What is an Echo Bubble?

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  • Written By: Ken Black
  • Edited By: Bronwyn Harris
  • Last Modified Date: 15 August 2019
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An echo bubble is a situation that occurs after a main bubble in the stock market crashes. Usually after this occurs, there is a short, but temporary, post-bubble rally which takes place within a couple of days, after the crash. This rally is called an echo bubble because it is usually not as pronounced or as long as the original bubble, thus resembling an echo.

The echo bubble takes place as investors are still trying to determine what is happening with a market crash. They must answer a number of questions. Investors may ask themselves if this a temporary situation caused by the failure of one company. They may also wonder if there a knee-jerk panic reaction that is based in emotion, not good business. Investors also must consider when will the market sort itself out.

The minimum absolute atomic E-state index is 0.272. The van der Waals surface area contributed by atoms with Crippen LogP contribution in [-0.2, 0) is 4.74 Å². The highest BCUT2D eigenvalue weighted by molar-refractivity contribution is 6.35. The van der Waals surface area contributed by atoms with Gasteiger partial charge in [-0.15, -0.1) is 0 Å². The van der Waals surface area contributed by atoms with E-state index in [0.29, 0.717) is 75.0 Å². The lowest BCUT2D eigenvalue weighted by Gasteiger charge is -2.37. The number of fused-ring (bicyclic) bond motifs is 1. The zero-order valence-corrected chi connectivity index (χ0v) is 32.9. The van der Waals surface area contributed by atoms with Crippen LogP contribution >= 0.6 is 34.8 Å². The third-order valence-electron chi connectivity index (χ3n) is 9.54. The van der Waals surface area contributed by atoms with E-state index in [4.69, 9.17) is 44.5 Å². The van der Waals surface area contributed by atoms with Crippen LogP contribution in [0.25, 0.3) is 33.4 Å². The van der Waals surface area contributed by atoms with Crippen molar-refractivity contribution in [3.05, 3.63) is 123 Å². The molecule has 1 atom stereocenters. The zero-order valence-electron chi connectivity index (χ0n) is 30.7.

As investors grapple with these questions, the normal course of business must continue. Some, either through their own day-trading practices or perhaps through a financial adviser, may believe they see opportunity. Stocks that looked like a bad value before a crash suddenly look significantly better at a lower price. There are speculators that get involved in the buying action causing an echo bubble.


This buying action spurs stocks higher on a temporary basis because demand is increased. In a true echo bubble, however, the prices never regain what they had originally reached, at least not in the short term. When a crash takes place, there may be a period of sustained, slower growth, but this is not a bubble. This is a normal market behavior.

Post-bubble rallies nearly always happen. When the dot-com bubble collapsed in 2001, there was a brief rally, but that was not sustained. The NASDAQ, which features tech-heavy stocks, at one point peaked at more than 5,000 points. It quickly fell to a level of around 3,500 then rebounded back to more than 4,000.

In October 2002, NASDAQ bottomed out at 1,110 points. Between March 2001 and October 2002, there were major losses, and not so many gains, thus all becoming echo bubbles. Since that time the NASDAQ has slowly began to rebuild, though not nearly at the rate it had done so during the bubble years.

An echo bubble is generally fairly easy to see. It has a definite starting point right after a major loss in the market, followed by an ending point where the loss will almost be equal to the echo bubble's gain, though it may be more or less. While the NASDAQ, during the dot-com bubble, provides a good example, all other markets can also have post-bubble rallies.


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